Friday Night Winter Coat Woes: To Check or Not to Check?

“Enjoy the chilly weather,” a friend said in a text message. “Sometimes it seems I’m the only one who enjoys it!”

“Not so! I love the cold! It saves me blush step when I’m ‘putting on my face!'” I enthusiastically typed in reply.

Getting ready for a summer night on the town has its appeal, particularly in the lack of clothes required...

The late sunset, the empowering “good-bye” to layers, wool tights, and a multi-moisturizer makeup regime — certainly, going out on sultry summer nights has its appeal. But as any girl who has found her foundation dripping down her face and sweat stains stretching to her waist knows, getting ready for a carefree (read: humid and blistering) summer night is no carefree task. The onset of the winter chill is a surprising relief.

“Scarf appropriate” earrings must be considered (you don’t want your chandeliers snagging your cashmere), but otherwise, winter nights on the town are reasonably low maintenance. When things turn frosty, I can use a hairdryer without the extra 2 coats of antiperspirant. I can look to sensible, rugged flat boots for almost all evening occasions. And thanks to movement-friendly leggings with figure-flattering sweater dresses, I can transition from day into night with a mere swipe of red lipstick.

The catch? That whole “coat problem.”

Hats stay on heads and scarves swirl around necks as parts of an ensemble. Gloves slip into pockets and earmuffs into purses. But those long, inflated, element-proof outerwear garments don’t fade into the background so easily.

If you’re lucky to find a lounge with a coat check, problem solved. At most, all you need to worry about is a dollar tip at the end of the night. But make your way to the typical crowded bar, and things get more complicated.

Hats and scarves become part of an ensemble, while mittens and earmuffs dissapear into purses.

I walked into the dimly-lit Keats on 2nd Avenue and took a quick survey of the throbbing alleyway of pint glasses, rosy cheeks, and navy sweaters. “Are there coat hooks anywhere?” my friend asked. Apparently, somewhere at the back of the pub there were small brass hooks triple hung with peacoats and ski jackets. Was there room for her black wool coat among the sea of like-styled black wool coats? Didn’t look like it.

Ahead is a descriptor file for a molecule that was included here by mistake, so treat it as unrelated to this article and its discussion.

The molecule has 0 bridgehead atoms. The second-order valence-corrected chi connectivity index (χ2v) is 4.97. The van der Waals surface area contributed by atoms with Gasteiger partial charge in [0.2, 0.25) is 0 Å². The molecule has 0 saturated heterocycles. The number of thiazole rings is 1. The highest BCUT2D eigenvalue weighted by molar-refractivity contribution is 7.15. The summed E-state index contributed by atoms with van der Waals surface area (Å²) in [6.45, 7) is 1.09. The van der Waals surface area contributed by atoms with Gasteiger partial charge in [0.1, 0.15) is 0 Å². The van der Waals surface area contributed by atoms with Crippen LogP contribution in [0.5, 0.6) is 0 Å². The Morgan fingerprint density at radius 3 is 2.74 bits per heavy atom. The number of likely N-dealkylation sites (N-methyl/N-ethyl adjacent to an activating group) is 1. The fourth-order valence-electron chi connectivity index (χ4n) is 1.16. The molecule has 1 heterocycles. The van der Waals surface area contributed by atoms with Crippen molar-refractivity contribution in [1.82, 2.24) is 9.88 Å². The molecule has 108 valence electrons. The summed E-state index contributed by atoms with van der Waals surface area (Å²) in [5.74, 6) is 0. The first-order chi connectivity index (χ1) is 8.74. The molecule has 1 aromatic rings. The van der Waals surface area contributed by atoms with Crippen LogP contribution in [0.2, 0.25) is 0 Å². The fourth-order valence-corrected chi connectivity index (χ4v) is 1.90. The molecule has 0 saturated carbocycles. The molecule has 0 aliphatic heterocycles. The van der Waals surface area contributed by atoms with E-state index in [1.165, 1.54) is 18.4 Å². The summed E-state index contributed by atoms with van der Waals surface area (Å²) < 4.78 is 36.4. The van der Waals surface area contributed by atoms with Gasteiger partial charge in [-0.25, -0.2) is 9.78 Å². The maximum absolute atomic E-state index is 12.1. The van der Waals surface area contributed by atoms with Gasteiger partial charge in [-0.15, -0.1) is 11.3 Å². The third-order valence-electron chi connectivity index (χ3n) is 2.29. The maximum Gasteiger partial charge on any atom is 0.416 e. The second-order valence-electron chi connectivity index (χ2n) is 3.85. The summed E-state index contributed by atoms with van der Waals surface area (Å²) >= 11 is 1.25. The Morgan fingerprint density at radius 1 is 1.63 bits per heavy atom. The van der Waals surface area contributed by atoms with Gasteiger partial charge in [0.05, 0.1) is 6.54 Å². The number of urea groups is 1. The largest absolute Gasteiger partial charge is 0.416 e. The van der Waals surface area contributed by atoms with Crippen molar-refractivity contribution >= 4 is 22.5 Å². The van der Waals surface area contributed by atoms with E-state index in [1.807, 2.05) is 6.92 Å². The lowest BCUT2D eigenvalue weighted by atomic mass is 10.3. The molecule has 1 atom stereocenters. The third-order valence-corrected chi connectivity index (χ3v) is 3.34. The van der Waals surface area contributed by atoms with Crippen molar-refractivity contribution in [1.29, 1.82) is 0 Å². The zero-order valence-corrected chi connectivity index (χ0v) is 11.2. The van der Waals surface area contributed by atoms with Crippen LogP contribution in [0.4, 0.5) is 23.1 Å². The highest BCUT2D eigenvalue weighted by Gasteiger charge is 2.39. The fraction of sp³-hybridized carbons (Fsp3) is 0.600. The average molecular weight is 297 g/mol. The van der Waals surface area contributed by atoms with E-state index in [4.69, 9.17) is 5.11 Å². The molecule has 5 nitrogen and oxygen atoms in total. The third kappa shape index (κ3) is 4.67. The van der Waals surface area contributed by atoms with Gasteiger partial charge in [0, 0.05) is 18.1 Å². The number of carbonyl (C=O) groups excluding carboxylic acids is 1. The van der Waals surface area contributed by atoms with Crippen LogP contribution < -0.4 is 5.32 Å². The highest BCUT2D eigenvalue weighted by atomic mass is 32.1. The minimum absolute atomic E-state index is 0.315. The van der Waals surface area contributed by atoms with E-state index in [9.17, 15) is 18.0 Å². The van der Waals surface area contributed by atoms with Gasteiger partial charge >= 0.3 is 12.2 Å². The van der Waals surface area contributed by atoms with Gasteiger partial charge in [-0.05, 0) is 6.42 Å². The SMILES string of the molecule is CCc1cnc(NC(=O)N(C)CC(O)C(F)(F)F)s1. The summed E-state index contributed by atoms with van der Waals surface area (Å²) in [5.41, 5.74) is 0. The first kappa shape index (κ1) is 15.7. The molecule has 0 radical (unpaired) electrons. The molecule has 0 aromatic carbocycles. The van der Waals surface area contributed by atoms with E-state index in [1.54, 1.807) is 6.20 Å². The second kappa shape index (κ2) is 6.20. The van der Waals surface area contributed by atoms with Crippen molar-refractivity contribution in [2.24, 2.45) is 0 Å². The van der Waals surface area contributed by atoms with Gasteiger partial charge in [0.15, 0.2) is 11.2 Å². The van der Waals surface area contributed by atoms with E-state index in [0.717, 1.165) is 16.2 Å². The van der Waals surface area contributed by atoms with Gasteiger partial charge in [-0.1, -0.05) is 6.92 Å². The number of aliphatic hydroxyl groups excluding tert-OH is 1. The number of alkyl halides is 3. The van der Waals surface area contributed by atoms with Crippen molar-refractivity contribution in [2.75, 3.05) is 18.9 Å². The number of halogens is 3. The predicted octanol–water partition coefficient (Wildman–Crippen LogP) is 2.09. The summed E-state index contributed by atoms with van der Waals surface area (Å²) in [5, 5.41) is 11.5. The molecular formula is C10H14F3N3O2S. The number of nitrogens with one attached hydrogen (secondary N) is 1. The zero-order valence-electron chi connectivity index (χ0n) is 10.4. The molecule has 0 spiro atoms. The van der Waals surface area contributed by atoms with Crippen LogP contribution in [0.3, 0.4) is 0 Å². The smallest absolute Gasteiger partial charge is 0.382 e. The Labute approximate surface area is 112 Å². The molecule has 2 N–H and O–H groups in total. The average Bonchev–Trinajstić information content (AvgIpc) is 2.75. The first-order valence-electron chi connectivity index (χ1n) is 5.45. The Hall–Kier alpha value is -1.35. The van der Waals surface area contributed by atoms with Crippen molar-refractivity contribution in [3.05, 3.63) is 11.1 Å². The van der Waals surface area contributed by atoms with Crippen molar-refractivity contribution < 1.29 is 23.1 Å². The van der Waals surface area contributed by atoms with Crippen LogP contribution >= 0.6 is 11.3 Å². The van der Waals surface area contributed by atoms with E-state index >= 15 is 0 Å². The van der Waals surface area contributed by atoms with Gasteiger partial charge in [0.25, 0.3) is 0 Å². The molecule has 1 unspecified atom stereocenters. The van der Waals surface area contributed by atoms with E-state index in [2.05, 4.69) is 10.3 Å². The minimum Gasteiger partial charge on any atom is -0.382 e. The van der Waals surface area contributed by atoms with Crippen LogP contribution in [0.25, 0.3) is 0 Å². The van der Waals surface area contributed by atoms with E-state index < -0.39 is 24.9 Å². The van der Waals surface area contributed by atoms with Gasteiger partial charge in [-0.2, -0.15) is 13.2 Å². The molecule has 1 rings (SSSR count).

Sometimes, hooks are strategically pinned under mahogany bar tops. Supply is usually scarce. If you happen to find yourself at a bar with back-rest enhanced bar stools, you’re in luck – a built-in coat hanger at your seat. Find yourself at a bar sans the aforementioned amenities and your MacGyver instincts have to kick-in.

This many accessories does pose a challenge at the local Public House

I stood at the bar, with a pint of Blue Moon in one hand, my knee-length quilted mauve Burberry in the other, backless stool in front of me, and awkwardly attempted to find a solution. “You could hang it on your knee when you sit down” was one suggestion. Okay, here goes. Before I could take a sip from the glass, my coat was in a heap on the sticky floor.

Why don’t you sit on it? That seemed like a good plan until I wiggled onto the coat-draped bar stool, watching the head on my ale teeter-totter close to lip of the glass. It was then I hooked my heel on the coat’s pocket instead of the stool’s support rut.

The rip was audible and the footprint insoluble. Mild panic.

As I slipped off the stool, my butt sent my coat tumbling to the floor again. To add insult to injury, while on the ground, it had picked up the powdery remnants of a bowl of peanuts. The 5 second rule is a lie. I still had a full pint in my hand. It was too early to retire. I picked up the coat, examined the stool, and proceeded to re-drape my now wounded outerwear. Sigh. The damage had already been done, the least I could do was finish my drink and make sure I had a place to rest my feet.